The past couple of months brought a raft of new tax responsibilities imposed on entities operating in the real estate industry. These include, inter alia, increasing the tax burden on immovable property (including the minimum tax on commercial real estate) and alienation of shares in companies holding real estate in the territory of Poland (e.g. through introduction of real estate clauses into double tax treaties in force).

New tax responsibilities are followed by a number of amendments to the CIT Act, vesting additional tax duties for real estate companies, applicable as of 2021. The goal behind introducing these regulations seems to be debatable, while their content may raise significant interpretation doubts. As usual, the Ministry of Finance explains it with the need to tighten up the Polish tax system.

Definition of real estate company

The Ministry of Finance decided to implement the specific definition of real estate company. Up to now, such notion was absent from the CIT Act, although a similar concept could be found in the catalogue of income sources located in Poland.
Under the new definition, a real estate company means an entity other than natural person, obliged to prepare a balance sheet in line with provisions on accounting, in which:

a) for entities commencing their business activity - as at the first day of the tax year, at least 50% of the market value of assets (directly or indirectly) consisted of real estate located in Poland or rights thereto, with the value exceeding PLN 10m; or

b) in the case of other entities - as at the last day of the year preceding the tax year, at least 50% of the book value of assets (directly or indirectly) was real estate located in Poland or rights thereto, with the book value exceeding PLN 10m or an equivalent amount determined according to the relevant exchange rate, and in the year preceding the tax year, taxable revenues from: rental, subrental, lease, sublease and other similar contracts, and from the transfer of ownership to real estate (or rights thereto), and income from shares in other real estate companies, constituted at least 60% of total taxable revenues or revenues included in the net financial income.

Thus, the newly introduced definition clearly indicates that the status of a real estate company is granted based on the asset structure and not the legal form of conducting business activity. This means, that the status of a real estate company can be equally granted to a partnership, provided that the value of its immovable property exceeds the threshold set by the definition.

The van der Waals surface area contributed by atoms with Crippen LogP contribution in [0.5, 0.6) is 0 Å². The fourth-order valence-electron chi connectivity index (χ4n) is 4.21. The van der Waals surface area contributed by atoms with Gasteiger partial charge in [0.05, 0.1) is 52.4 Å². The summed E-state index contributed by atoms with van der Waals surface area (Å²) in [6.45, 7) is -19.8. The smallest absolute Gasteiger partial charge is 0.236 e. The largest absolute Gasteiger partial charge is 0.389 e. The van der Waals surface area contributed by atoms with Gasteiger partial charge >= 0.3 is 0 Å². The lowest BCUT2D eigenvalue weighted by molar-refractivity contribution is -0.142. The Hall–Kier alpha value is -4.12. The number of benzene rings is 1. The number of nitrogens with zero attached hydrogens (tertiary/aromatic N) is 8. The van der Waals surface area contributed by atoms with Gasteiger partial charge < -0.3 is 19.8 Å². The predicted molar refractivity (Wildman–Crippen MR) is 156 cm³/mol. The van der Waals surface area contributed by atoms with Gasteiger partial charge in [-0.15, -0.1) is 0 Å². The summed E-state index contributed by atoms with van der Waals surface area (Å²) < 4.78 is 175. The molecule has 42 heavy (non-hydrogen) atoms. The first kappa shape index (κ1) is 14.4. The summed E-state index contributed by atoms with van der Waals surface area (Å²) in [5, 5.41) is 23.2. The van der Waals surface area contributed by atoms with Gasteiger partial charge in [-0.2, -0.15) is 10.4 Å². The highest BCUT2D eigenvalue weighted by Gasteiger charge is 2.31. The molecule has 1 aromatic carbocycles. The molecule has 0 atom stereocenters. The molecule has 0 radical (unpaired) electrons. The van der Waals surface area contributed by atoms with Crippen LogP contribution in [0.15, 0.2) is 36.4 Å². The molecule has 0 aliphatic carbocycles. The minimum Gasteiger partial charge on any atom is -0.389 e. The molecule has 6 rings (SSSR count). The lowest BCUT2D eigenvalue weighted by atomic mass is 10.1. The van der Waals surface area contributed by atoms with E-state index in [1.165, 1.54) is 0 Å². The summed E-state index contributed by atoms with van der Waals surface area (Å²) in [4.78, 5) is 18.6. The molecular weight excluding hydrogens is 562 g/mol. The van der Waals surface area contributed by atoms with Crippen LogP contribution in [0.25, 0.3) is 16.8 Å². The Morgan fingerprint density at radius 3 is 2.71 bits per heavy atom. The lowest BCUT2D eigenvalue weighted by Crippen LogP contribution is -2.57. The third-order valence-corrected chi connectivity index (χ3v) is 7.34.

The question remains of how 'rights to real estate' should be interpreted. It seems that the legislator's intention was not to extend the definition to entities that lease or rent real estate, since the 'right to real estate' should in fact pertain to obligations and not to property rights (including limited property rights). In practice, this could raise numerous doubts and become the source of disputes with tax authorities.

In practice, the new definition will also serve as a means to determine whether the provisions of real estate clauses, introduced to the majority of double tax treaties, should apply in situations of alienation of shares, transfer of rights and obligations, participation units or rights of similar kind in a real estate company (as defined under the amended CIT Act). It should be kept in mind the scope of the real estate clause provided by the CIT Act and double tax treaties differs from the one encompassed by the definition of real estate company, thus creating two partially overlapping sets of entities. In principle, every real estate company must meet the requirements of the real estate clause, yet it does not mean that every company that meets the conditions of the real estate clause will be automatically classified as such. For example, a company which at the end of the last tax year did not own real estate, but will purchase it during the present tax year and its shares will be alienated in the same year, will not be a real estate company, but may meet the criteria of the real estate clause, which means that the sale of its shares will be taxed in Poland on general rules.

Additionally, entities qualified as real estate companies will have to comply with a number of additional obligations presented below.

Alienation of shares in a real estate company and shifting obligations of tax remitters

Another amendment relates to shifting obligations related to remitting income tax on capital gains from alienation of shares, transfer of rights and obligations, participation units or rights of similar kind in a real estate company from the seller (taxpayer) to the real estate company itself, provided that the seller has a limited tax liability in Poland (i.e. is not a Polish tax resident) and alienation is made in relation to shares giving at least 5% voting rights in a real estate company or all rights and obligations giving at least a 5% share in the profit of a company with no legal personality or at least 5% of the total number of participation units in a real estate company or rights of similar kind.